Cinematic Corner the best and worst of 2016. Yes, it's still okay to post these. I know I need to finish up some categories in the film bitch awards

Finally, please do check out the Pulitzer Prizes for 2017. Winners and finalists have been announced. Nothing movie or TV related this year among the winners except, eventually, the fiction winner Underground Railroad, which is Barry Jenkins next project as previously discussed. There are two theater related winners so congrats to Lynn Nottage who is the first black woman to win two Pulitzers for Drama (her new play "Sweat" which stars Feud and The American's Alison Wright alongside Johanna Day and Michelle Wilson) and to Hilton Als of the New Yorker for his theater criticism. Among the finalists that didn't win is one worthy voice for movie lovers: Ty Burr of the Boston Globe was honored with 10 of his columns noted.

Monday
Apr102017

Feud: Bette and Joan "Hagsploitation" 

Previously on Feud: Bette and Joan 
1. "Pilot" 2. "The Other Woman" 3. "Mommie Dearest" 4. "More or Less" 5. "And the Winner Is" (Part 1) (Part 2)

By Spencer Coile  

Although initially centered on the drama that took place during the filming of What Ever Happened to Baby Jane?, Feud persists. As we enter into episode six, "Hagsploitation," both Bette and Joan have no bona fide hits on the horizon. Sure, Joan is tackling Strait Jacket and Bette has her hands full on TV (much to Joan's judgement) on Wagon Train, but in 1964, the success of Baby Jane has waned. In fact, in a scene that features vase throwing and Mamacita standing her ground, Joan laments that it had been nine months since any offer came her way. Clearly, as the title suggests, there is something more pervasive and sinister that happens in Hollywood, far more dastardly than the actual feud that persists between Bette and Joan: the exploitation of older actresses for the benefit of their audience...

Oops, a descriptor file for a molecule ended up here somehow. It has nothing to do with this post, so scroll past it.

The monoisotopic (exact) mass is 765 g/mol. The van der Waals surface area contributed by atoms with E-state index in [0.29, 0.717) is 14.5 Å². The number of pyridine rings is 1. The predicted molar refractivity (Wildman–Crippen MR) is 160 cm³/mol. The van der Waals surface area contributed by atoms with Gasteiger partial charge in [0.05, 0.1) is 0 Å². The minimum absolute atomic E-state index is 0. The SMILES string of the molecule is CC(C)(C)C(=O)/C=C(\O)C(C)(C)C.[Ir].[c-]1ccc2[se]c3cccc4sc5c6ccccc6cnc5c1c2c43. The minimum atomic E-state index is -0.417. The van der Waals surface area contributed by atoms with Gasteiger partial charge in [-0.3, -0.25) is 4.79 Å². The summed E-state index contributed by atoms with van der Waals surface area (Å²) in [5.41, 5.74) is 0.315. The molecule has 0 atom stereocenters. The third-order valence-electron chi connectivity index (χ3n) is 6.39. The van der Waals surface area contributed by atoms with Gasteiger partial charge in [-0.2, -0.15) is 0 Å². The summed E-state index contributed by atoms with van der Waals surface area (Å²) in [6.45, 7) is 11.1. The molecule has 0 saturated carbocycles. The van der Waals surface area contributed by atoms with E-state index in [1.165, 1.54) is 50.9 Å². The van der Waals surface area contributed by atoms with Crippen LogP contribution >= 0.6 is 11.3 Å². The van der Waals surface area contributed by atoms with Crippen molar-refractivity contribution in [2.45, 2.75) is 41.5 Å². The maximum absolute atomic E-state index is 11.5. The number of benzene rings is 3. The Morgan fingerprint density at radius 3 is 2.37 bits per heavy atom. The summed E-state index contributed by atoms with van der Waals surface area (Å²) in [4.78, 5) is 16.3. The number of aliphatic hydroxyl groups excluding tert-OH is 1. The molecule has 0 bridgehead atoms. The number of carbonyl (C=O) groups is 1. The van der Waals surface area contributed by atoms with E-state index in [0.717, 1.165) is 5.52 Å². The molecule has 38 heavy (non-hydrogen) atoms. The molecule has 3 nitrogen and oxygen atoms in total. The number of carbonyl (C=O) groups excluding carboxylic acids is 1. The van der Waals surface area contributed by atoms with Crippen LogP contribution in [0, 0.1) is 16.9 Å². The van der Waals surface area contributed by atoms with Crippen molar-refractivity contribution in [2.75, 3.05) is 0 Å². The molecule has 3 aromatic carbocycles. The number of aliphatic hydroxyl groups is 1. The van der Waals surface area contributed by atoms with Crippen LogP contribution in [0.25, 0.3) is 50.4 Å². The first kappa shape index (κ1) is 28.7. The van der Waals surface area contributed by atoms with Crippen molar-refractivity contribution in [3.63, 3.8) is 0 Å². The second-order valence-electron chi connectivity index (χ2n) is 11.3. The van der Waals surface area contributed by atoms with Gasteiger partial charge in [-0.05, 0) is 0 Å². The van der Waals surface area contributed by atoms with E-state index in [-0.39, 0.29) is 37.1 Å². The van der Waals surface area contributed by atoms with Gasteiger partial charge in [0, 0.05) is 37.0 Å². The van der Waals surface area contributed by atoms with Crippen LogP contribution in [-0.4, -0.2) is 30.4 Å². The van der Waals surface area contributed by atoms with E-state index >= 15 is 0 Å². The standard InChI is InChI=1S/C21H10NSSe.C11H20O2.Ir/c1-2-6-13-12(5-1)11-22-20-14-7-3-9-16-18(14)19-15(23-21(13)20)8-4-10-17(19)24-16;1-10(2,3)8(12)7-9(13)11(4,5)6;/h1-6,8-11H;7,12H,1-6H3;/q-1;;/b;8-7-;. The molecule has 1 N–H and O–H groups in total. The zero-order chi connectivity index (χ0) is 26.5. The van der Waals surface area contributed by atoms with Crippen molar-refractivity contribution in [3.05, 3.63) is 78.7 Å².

Click to read more ...

Monday
Apr102017

Beauty vs Beast: Daisy Daisy Give Me Your Answer Do

Jason from MNPP here with this week's "Beauty vs Beast" contest  - the older I get the more amateurish and obvious it feels to call F. Scott Fitzgerald's book The Great Gatsby, which was published on this day in 1925, my favorite book... but then I go read the book again and it lifts me up and swirls me around wildly for 180 brief pages and drops me off along those boats beating against the current, and I'm reconvinced it remains the Great American Novel. So I take comfort in knowing I'm not alone - alongside me stand whole swaths of movie-makers who keep trying to turn it into The Great American Movie, time and time again, to wildly varying degrees of success.

So today let's focus in on the two highest profile adaptations - Jack Clayton's 1974 version with Robert Redford and Mia Farrow, and Baz Luhrmann's 2013 jazzy flick with Leonardo DiCaprio and Carey Mulligan. And because we're all good and proper actressexuals here at The Film Experience let's head down to the end of the dock and stare at the green light across the bay to dream of the ladies alone. (Since they're both playing the same character I'm going to skip the PROS & CONS this time around since we're judging them by their performances.)

PREVIOUSLY Last week we sent a letter to daddy telling him how much we love What Ever Happened To Baby Jane, and specifically Baby Jane herself, since y'all gave Bette Davis' performance a full 75% of your votes. (But don't worry about Joan Crawford - she just showed up at my house to accept the award in Bette's honor.) Said Jones:

"Bette as Baby Jane is a master act with continuous high-wire moments that never feel absurd or over the top. Her acting shines masterfully when she reveals the broken soul within through tender shifts in her facial expression or voice intonation. The last few minutes are particularly heart-breaking and makes you feel for her. Joan is amazing, but I'm team Baby Jane unflinchingly."